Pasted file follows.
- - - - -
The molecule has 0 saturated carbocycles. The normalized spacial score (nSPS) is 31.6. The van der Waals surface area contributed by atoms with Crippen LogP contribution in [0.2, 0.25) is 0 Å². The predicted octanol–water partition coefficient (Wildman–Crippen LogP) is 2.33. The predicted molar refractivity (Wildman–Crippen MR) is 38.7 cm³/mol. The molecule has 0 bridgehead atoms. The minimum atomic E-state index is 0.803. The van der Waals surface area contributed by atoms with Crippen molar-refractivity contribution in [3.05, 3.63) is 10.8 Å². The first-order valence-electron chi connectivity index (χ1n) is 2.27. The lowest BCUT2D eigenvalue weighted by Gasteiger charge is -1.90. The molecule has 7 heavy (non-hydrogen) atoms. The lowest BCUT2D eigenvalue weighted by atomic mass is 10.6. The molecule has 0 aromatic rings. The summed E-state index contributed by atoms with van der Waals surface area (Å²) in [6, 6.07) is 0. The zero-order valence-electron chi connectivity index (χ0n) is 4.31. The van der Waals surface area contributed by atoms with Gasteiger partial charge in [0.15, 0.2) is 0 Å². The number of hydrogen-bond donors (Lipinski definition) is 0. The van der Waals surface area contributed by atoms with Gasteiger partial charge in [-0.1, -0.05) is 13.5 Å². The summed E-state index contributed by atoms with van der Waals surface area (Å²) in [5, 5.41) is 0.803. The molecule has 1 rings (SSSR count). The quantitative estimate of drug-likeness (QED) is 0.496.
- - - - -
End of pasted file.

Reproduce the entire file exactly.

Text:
The molecule has 0 saturated carbocycles. The normalized spacial score (nSPS) is 31.6. The van der Waals surface area contributed by atoms with Crippen LogP contribution in [0.2, 0.25) is 0 Å². The predicted octanol–water partition coefficient (Wildman–Crippen LogP) is 2.33. The predicted molar refractivity (Wildman–Crippen MR) is 38.7 cm³/mol. The molecule has 0 bridgehead atoms. The minimum atomic E-state index is 0.803. The van der Waals surface area contributed by atoms with Crippen molar-refractivity contribution in [3.05, 3.63) is 10.8 Å². The first-order valence-electron chi connectivity index (χ1n) is 2.27. The lowest BCUT2D eigenvalue weighted by Gasteiger charge is -1.90. The molecule has 7 heavy (non-hydrogen) atoms. The lowest BCUT2D eigenvalue weighted by atomic mass is 10.6. The molecule has 0 aromatic rings. The summed E-state index contributed by atoms with van der Waals surface area (Å²) in [6, 6.07) is 0. The zero-order valence-electron chi connectivity index (χ0n) is 4.31. The van der Waals surface area contributed by atoms with Gasteiger partial charge in [0.15, 0.2) is 0 Å². The number of hydrogen-bond donors (Lipinski definition) is 0. The van der Waals surface area contributed by atoms with Gasteiger partial charge in [-0.1, -0.05) is 13.5 Å². The summed E-state index contributed by atoms with van der Waals surface area (Å²) in [5, 5.41) is 0.803. The molecule has 1 rings (SSSR count). The quantitative estimate of drug-likeness (QED) is 0.496.